entitled “Choosing Christmas Cards,” also
an American sketch which describes the
telling to an inquisitive child the sto of
George lVashington and his little hate ct?
XVe heard the latter piece ourselves a day or
two ago, but the rcciter could only inform us
that it was anonymous and in an American
]lAsi2L B wishes to know the author
of a poem entitled “ Lady Maud’s Oath.”
CLARICE asks--“ By whom and where is to
be found the following quotation: ‘The veil
which hides the future is woven by the hand
of Mercy.’ ”
LUCIE inquires the authorsliip and title of
the poem in which occur the lines :
“ Heaven is not gained at a single bound;
“'c build the ladder by which we
and wishes for the tract or sermon by Canon
KVilberforce on the text “The twelfth an
amethyst." The subject was temperance.
VEE asks us to find her a serio-comic parody
on “ Old Mother Hubbard," which she thinks
she has “ read in some magazine."
Can anyone direct “A New Reader” to
the humorous recitation, "How Bill Adams
“Won the Battle of “'aterloo "P
STUDY AND STUDIO.
THERE seems a little vagueness in the minds
of our correspondents as to the method of
procedure. “'e do not undertake to “rite,
nor to send addresses, privately. “'e simply
offer to publish requests for international
correspondence in this column. If A.B., for
instance. being French, wishes to exchange
lctters with an English girl, she can do one
of two things-cither send us her request with
name and address for insertion here, or write
direct to some English girl, C.D., whose
address appears under this heading. The
only drawback to the latter plan is, that C.D.
may already have found :1 correspondent, but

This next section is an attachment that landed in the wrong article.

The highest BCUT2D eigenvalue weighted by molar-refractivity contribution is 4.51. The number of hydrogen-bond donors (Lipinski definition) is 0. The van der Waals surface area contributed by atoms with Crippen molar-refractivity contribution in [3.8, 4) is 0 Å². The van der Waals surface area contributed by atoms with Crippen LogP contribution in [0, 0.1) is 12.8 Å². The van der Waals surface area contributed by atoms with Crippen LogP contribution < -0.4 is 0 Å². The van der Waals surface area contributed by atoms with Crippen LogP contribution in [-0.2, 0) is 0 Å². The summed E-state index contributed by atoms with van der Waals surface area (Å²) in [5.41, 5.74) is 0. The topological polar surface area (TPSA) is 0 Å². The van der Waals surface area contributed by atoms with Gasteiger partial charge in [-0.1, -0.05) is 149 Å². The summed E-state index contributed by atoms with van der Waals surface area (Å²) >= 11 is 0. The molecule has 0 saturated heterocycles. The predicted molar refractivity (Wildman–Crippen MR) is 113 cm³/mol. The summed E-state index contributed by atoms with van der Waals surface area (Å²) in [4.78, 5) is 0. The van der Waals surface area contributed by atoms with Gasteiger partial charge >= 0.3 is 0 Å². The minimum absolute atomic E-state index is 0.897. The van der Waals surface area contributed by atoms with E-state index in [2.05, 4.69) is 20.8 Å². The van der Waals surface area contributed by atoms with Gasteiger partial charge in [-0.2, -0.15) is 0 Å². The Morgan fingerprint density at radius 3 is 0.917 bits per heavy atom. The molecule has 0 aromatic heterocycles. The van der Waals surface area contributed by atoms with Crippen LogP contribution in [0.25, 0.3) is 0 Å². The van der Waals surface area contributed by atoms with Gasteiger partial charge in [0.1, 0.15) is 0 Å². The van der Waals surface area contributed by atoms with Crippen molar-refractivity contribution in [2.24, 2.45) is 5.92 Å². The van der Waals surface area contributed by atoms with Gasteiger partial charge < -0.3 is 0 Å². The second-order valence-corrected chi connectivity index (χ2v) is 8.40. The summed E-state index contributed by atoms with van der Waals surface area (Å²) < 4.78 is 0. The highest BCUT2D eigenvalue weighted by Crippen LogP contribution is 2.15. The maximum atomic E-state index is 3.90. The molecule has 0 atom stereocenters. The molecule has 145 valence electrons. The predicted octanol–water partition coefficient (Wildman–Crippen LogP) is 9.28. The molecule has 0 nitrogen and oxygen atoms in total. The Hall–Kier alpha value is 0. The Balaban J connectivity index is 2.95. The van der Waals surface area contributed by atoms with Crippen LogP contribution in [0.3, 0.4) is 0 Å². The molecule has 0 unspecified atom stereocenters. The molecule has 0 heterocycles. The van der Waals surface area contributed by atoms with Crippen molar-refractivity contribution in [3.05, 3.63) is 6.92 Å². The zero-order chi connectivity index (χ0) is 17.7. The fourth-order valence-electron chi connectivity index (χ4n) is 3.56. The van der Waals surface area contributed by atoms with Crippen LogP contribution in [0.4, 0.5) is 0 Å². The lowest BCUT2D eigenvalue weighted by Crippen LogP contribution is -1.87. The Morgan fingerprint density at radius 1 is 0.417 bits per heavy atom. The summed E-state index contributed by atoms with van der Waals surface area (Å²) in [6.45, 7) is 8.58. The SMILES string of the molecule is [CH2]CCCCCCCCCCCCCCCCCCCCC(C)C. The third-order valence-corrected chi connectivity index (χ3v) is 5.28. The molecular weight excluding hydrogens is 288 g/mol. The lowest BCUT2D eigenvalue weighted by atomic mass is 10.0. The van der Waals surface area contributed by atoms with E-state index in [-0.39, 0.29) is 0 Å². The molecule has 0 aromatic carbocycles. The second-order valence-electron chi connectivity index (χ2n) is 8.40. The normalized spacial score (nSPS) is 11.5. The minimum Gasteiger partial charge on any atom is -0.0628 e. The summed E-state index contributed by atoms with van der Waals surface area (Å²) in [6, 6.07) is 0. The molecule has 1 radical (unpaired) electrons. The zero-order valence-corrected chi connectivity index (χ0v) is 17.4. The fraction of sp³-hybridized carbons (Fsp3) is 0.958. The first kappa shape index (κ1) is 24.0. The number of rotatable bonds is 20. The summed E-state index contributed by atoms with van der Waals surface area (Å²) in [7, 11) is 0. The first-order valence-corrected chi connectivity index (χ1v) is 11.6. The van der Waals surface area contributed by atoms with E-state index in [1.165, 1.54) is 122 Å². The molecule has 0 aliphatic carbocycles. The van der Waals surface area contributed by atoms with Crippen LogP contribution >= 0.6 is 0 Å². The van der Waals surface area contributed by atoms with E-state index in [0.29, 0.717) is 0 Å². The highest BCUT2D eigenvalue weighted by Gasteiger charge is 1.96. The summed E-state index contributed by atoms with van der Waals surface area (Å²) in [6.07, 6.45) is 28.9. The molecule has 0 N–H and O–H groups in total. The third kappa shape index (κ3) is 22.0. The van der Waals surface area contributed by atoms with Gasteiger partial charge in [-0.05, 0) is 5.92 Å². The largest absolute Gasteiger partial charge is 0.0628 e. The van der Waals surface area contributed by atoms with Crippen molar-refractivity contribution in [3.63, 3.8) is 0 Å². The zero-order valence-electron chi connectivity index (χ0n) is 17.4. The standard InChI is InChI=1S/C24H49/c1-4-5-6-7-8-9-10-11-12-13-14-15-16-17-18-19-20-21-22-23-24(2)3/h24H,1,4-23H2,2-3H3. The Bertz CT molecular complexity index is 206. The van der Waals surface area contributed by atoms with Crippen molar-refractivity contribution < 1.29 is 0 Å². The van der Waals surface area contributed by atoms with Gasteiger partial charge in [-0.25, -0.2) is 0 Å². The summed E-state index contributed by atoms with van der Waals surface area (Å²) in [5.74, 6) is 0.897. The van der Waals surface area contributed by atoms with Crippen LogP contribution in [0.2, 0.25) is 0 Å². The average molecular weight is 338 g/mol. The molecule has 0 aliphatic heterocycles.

we rely on the courtesy of our subscribers to,
in such a case, write and explain. Matters will
soon arrange themselves.
XVe hesitate to publish addresses when :1
pseudon m is given, but it would expedite
affairs a ways to send name and address for
Miss C. A. LALIPIIT, 32, Tooting Bcc
Road, Upper Tooting, London, SJV., wishes
for a Freiicli girl correspondent.
“ SPERO ” (Ireland) would like to correspond
with a French or German girl, or both.
A. M. would he happy to exchange lctters
with a F rcnch lady.
Miss FLORENCE E. SMITH, Winfritli, The
Crescent, Bcdford, thinks “it would be
delightful to have lcttcrs from, and write to,
a French girl.”
Miss JANE M. M. CUNNINGHAM, aged
eightccn, exceedingly fond of music, French,
literature, etc., would be very glad if Made-
moiselle Jeanne Bossy of Avallon par Anvcrs
would open a correspondence with her. Her
address is, 6, Fcttcs Row, Edinburgh,
MADi<:uoIsELi.E PAULA DAHLIIOFF, En-
gclstrasse 22, Miinstcr, “'estphalia, having
seen our answer to PHCI-ZNIX of DEAD Moun-
TAIN (November), would like to correspond
with her. Miss Dalilhoff is a mcrcliant‘s
d.-iughter, fifteen years old, still at school,
acquainted with German, English, French,
and Italian, and much interested in the study
of literature and music. She writes an
excellent letter, and, if PrIo:NIx would like
a girl correspondent, they might suit one’
Miss G. E. BATCIIELOR, The Rectorv,
Letcomb Bassett, “'ant:ige, BCYl(S., wou d
like to correspond with a French girl.
LAURETIE H. (France) would be very glad
to write to an English girl, and thinks that